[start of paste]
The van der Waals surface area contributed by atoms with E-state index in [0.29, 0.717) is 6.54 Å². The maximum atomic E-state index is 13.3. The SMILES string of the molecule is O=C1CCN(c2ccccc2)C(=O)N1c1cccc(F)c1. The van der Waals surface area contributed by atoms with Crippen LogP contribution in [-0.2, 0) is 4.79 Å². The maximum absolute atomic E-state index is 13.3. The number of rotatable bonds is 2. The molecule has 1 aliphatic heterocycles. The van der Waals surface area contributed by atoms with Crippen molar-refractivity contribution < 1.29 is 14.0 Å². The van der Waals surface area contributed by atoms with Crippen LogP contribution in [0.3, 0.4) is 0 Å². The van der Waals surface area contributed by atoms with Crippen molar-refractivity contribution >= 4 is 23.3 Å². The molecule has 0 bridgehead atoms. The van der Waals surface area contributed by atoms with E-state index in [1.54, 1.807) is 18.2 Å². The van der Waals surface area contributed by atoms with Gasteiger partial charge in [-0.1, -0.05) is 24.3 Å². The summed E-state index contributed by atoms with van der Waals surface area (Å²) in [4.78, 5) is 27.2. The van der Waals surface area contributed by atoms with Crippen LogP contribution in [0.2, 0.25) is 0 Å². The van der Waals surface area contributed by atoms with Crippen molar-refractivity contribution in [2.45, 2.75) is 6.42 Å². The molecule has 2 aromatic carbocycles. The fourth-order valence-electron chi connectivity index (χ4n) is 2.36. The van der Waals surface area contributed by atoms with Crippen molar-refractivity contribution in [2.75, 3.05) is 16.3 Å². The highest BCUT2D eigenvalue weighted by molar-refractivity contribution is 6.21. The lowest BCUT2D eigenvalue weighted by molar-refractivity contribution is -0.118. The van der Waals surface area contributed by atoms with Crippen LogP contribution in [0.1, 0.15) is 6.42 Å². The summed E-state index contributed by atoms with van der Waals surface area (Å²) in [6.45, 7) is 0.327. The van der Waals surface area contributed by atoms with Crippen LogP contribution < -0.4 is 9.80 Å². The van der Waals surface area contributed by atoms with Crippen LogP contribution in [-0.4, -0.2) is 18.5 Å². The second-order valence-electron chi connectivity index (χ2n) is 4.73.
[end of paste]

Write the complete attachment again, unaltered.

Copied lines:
The van der Waals surface area contributed by atoms with E-state index in [0.29, 0.717) is 6.54 Å². The maximum atomic E-state index is 13.3. The SMILES string of the molecule is O=C1CCN(c2ccccc2)C(=O)N1c1cccc(F)c1. The van der Waals surface area contributed by atoms with Crippen LogP contribution in [-0.2, 0) is 4.79 Å². The maximum absolute atomic E-state index is 13.3. The number of rotatable bonds is 2. The molecule has 1 aliphatic heterocycles. The van der Waals surface area contributed by atoms with Crippen molar-refractivity contribution < 1.29 is 14.0 Å². The van der Waals surface area contributed by atoms with Crippen LogP contribution in [0.3, 0.4) is 0 Å². The van der Waals surface area contributed by atoms with Crippen molar-refractivity contribution >= 4 is 23.3 Å². The molecule has 0 bridgehead atoms. The van der Waals surface area contributed by atoms with E-state index in [1.54, 1.807) is 18.2 Å². The van der Waals surface area contributed by atoms with Gasteiger partial charge in [-0.1, -0.05) is 24.3 Å². The summed E-state index contributed by atoms with van der Waals surface area (Å²) in [4.78, 5) is 27.2. The van der Waals surface area contributed by atoms with Crippen LogP contribution in [0.2, 0.25) is 0 Å². The van der Waals surface area contributed by atoms with Crippen molar-refractivity contribution in [2.45, 2.75) is 6.42 Å². The molecule has 2 aromatic carbocycles. The fourth-order valence-electron chi connectivity index (χ4n) is 2.36. The van der Waals surface area contributed by atoms with Crippen molar-refractivity contribution in [2.75, 3.05) is 16.3 Å². The highest BCUT2D eigenvalue weighted by molar-refractivity contribution is 6.21. The lowest BCUT2D eigenvalue weighted by molar-refractivity contribution is -0.118. The van der Waals surface area contributed by atoms with Crippen LogP contribution in [0.1, 0.15) is 6.42 Å². The summed E-state index contributed by atoms with van der Waals surface area (Å²) in [6.45, 7) is 0.327. The van der Waals surface area contributed by atoms with Crippen LogP contribution < -0.4 is 9.80 Å². The van der Waals surface area contributed by atoms with Crippen LogP contribution in [-0.4, -0.2) is 18.5 Å². The second-order valence-electron chi connectivity index (χ2n) is 4.73.